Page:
Tuesday, September 3, 2013

My "New" Process (and why you should take risks)

Even though the beginnings of it date back to 2010, I still refer to the way I work as my "New Process." I'm not sure why, but I think it has to do with my new way of thinking about how to create pictures. It also reminds me that it was a new way of thinking and a chance experiment that led me to the way I work.

When I was just starting out making cheap little illustrations I would simply go right into a sloppy grey-scale sketch. If it was client work I'd send it off for approval. Back then they usually looked like this;

Prelims aren't meant to be finished images, and the problems with the one above are more technical and skill-related, but the issues with my early process becomes clear when you see the final;

Again, technical issues aside, all I did was throw a colour layer over my sloppy sketch and tried to render my way out of the corner I sketched myself into. No references, no planning, no thumbnails or colour exploration. Just slop it on top and hope for the best. This time in my artistic development was spent trying to emulate my digital art heroes by rendering and rendering.... and rendering. Overlay layers, grey-scale sketches, texture brushes, they're all great if you know what you're doing. I didn't. I didn't have a solid preliminary process, I had an even worse process of translating early rough stages to intermediate and final stages, and I was ignoring my best allies; line and structure.

Taking the Chance



I remember late 2010 pretty well, because it held a breakthrough. Just for fun I decided to paint some sirens. I forget what the inspiration was, but I do remember an image of a nude model by the sea that I wanted to use. Rather than go right into a dirty, sloppy grey-scale sketch, i tried something new; a dirty, sloppy line sketch that only hinted at the main actors.

Over-top on a multiply layer (which expresses true colours so long as your background is white) I brushed in some vague colours. More importantly, I went straight into the colours, skipping the grey-scale layer entirely.

I felt a new sense of freedom as I tried some subtle colour combinations, bolder brushwork and funny enough, simpler rendering. I felt like I was painting rather than wrestling with a digital program.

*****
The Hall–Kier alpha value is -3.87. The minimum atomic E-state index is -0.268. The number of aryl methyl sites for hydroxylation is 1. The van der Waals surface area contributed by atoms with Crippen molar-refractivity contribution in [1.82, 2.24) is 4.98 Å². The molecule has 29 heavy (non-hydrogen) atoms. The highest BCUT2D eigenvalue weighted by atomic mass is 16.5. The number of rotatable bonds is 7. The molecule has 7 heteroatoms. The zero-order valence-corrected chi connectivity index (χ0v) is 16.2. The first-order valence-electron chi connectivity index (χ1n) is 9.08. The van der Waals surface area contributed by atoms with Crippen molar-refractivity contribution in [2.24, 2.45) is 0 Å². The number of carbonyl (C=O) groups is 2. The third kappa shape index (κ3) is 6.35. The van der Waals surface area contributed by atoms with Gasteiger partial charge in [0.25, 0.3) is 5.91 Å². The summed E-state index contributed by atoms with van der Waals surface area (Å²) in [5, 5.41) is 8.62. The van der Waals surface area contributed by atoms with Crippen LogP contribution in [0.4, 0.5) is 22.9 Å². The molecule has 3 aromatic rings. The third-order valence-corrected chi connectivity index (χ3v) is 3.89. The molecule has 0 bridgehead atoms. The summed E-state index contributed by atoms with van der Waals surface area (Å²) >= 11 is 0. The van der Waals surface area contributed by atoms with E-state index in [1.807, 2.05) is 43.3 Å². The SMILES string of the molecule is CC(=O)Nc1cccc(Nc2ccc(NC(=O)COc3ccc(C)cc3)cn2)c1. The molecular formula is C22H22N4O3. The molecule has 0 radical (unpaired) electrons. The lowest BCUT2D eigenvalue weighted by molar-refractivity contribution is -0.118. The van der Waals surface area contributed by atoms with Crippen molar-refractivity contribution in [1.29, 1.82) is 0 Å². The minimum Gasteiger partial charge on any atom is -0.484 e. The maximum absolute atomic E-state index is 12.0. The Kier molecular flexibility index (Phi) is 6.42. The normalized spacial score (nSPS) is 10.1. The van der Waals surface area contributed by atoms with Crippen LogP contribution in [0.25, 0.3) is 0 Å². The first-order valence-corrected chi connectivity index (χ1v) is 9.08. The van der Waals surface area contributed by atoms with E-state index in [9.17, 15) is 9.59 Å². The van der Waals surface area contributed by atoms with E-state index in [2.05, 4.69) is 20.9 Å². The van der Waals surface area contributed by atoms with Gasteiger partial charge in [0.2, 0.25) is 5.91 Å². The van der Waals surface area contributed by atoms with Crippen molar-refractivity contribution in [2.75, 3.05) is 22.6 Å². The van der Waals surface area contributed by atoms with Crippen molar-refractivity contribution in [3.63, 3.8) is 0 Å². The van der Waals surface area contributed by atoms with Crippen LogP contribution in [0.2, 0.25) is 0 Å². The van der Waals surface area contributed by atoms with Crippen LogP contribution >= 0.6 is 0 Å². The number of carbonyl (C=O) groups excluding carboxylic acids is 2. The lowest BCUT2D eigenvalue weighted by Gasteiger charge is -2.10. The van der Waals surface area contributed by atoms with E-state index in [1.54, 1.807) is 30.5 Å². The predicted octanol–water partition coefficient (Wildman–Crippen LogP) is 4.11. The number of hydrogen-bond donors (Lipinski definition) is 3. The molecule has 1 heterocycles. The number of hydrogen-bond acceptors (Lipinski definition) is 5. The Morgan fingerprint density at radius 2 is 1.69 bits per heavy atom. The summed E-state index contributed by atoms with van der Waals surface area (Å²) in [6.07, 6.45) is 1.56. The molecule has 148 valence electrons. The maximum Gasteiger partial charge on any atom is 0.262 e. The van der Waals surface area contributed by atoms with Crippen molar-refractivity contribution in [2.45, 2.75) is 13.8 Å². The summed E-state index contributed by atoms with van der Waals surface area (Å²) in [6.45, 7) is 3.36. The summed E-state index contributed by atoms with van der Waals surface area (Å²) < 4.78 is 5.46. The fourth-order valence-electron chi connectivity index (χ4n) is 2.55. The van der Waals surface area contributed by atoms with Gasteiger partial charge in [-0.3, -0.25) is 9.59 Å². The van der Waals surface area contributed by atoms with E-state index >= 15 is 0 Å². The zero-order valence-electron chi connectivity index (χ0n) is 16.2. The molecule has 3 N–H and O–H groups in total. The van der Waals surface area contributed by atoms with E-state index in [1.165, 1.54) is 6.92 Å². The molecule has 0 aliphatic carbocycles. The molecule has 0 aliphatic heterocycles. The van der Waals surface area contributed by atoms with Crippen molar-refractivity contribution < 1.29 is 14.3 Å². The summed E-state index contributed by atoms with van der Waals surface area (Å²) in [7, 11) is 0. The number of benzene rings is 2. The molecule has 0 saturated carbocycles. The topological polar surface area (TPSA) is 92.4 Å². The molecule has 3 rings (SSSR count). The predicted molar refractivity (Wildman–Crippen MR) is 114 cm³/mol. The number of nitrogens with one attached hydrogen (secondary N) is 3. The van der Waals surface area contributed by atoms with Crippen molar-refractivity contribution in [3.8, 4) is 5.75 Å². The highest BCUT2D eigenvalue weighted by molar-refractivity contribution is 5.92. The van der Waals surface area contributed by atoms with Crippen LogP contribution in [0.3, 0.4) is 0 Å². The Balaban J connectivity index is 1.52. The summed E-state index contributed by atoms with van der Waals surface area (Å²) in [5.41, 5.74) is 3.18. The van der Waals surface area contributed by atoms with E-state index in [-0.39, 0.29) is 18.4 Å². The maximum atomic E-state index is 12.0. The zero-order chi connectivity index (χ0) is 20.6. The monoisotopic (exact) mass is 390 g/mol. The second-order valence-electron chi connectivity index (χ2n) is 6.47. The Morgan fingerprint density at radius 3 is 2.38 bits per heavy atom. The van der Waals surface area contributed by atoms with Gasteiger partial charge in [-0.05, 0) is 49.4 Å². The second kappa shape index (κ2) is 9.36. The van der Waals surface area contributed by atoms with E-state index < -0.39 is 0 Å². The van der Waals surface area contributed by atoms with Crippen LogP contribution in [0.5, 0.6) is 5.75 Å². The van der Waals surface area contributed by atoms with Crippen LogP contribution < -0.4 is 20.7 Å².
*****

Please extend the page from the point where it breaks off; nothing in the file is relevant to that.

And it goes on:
I still didn't nail down a preliminary process, and in the years to come I would still end up using overlay layers on top of grey-scale sketches, but this was one of the first times I stepped outside my comfort zone and tried a "fill in" approach rather than my "block in" approach. both would be important I would find out...

Fast forward to the end of last year and what I consider not only a typical example of how I work (even though the thumbnail process is changed again) but in my opinion one of the more successful illustrations I've created - the cover to The Lords of Gossamer and Shadow diceless RPG;

The success of it had a lot to do with good clear direction from a small publisher and my first real client from a few years ago, and a genuine interest in the game and setting after reading through the manuscript. Always ask for something more unless you've been given a fair amount already. After reading the art order and whatever supplementary materials are provided, I try to answer;

- what is the background of the characters and settings I need to portray? how should they act or feel?
- what overall emotional impression should the viewer take away from the image?
- what existing imagery (reference materials or works of art) might the client have had in mind when creating the elements of the setting?
- what liberties can I take, and what is set in stone?
- how busy is this art director and how important are these questions to them?

If I can't answer those then I ask for more, and that last question is important when dealing with different clients - larger clients may care more about internal consistency with the world that's already established but might leave a larger part of the idea-generation and small details up to the artist.

The Beginning


The rule for me now is - something smaller reworked into something larger. Most of the time that means thumbnails and small sketches, other times it might mean some pixels splashed around on the computer to give an overall impression. What it never means is a doodle that's finished and presented at the size it was conceived at, digital or otherwise. That "reworked" is an important part of it. I abhor the method of one-shot-make-it count or noodling at the same image until it vaguely forms a decent direction for the illustration to head in. I believe in well-thought-out and explored upon design and revision based on a preplanned destination over the constant shuffling and re-packaging of icons and imagery. The latter I feel tends to lead to emotional/thematic stiffness, confusion of intent and worst of all, similarity

 That's an awfully long way to say that I start with thumbnails.